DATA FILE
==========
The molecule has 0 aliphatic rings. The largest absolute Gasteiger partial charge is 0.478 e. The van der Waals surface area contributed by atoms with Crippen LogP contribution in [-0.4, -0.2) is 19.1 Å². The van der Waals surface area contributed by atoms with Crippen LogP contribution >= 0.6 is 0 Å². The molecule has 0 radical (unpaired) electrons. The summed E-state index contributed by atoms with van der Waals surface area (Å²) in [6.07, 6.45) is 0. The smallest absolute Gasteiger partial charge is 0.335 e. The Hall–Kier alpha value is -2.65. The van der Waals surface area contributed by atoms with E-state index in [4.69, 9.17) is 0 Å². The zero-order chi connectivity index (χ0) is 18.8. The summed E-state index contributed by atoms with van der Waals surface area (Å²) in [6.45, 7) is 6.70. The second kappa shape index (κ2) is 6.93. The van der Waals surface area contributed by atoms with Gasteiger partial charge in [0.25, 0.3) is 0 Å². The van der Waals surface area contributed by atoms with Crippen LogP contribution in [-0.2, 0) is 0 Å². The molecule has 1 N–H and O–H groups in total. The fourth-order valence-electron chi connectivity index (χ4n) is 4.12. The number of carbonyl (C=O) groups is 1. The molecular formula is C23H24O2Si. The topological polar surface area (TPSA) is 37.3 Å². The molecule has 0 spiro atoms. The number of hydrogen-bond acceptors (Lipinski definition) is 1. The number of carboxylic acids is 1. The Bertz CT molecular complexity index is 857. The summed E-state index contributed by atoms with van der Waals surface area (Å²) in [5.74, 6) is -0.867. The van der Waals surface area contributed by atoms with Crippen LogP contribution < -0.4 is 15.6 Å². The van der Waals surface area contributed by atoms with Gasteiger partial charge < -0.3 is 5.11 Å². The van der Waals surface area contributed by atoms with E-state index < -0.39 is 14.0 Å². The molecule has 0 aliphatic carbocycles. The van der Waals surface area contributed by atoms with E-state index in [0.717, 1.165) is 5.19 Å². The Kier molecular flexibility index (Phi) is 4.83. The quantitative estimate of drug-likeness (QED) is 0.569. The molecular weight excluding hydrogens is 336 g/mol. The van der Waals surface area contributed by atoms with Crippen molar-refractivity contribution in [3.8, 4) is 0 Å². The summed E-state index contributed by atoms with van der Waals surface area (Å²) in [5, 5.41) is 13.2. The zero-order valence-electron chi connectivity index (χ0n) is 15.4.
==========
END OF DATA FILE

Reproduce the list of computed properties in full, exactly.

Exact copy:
The molecule has 0 aliphatic rings. The largest absolute Gasteiger partial charge is 0.478 e. The van der Waals surface area contributed by atoms with Crippen LogP contribution in [-0.4, -0.2) is 19.1 Å². The van der Waals surface area contributed by atoms with Crippen LogP contribution >= 0.6 is 0 Å². The molecule has 0 radical (unpaired) electrons. The summed E-state index contributed by atoms with van der Waals surface area (Å²) in [6.07, 6.45) is 0. The smallest absolute Gasteiger partial charge is 0.335 e. The Hall–Kier alpha value is -2.65. The van der Waals surface area contributed by atoms with E-state index in [4.69, 9.17) is 0 Å². The zero-order chi connectivity index (χ0) is 18.8. The summed E-state index contributed by atoms with van der Waals surface area (Å²) in [6.45, 7) is 6.70. The second kappa shape index (κ2) is 6.93. The van der Waals surface area contributed by atoms with Gasteiger partial charge in [0.25, 0.3) is 0 Å². The van der Waals surface area contributed by atoms with Crippen LogP contribution in [-0.2, 0) is 0 Å². The molecule has 1 N–H and O–H groups in total. The fourth-order valence-electron chi connectivity index (χ4n) is 4.12. The number of carbonyl (C=O) groups is 1. The molecular formula is C23H24O2Si. The topological polar surface area (TPSA) is 37.3 Å². The molecule has 0 spiro atoms. The number of hydrogen-bond acceptors (Lipinski definition) is 1. The number of carboxylic acids is 1. The Bertz CT molecular complexity index is 857. The summed E-state index contributed by atoms with van der Waals surface area (Å²) in [5.74, 6) is -0.867. The van der Waals surface area contributed by atoms with Crippen LogP contribution < -0.4 is 15.6 Å². The van der Waals surface area contributed by atoms with Gasteiger partial charge < -0.3 is 5.11 Å². The van der Waals surface area contributed by atoms with E-state index < -0.39 is 14.0 Å². The molecule has 0 aliphatic carbocycles. The van der Waals surface area contributed by atoms with E-state index in [0.717, 1.165) is 5.19 Å². The Kier molecular flexibility index (Phi) is 4.83. The quantitative estimate of drug-likeness (QED) is 0.569. The molecular weight excluding hydrogens is 336 g/mol. The van der Waals surface area contributed by atoms with Crippen molar-refractivity contribution in [3.8, 4) is 0 Å². The summed E-state index contributed by atoms with van der Waals surface area (Å²) in [5, 5.41) is 13.2. The zero-order valence-electron chi connectivity index (χ0n) is 15.4.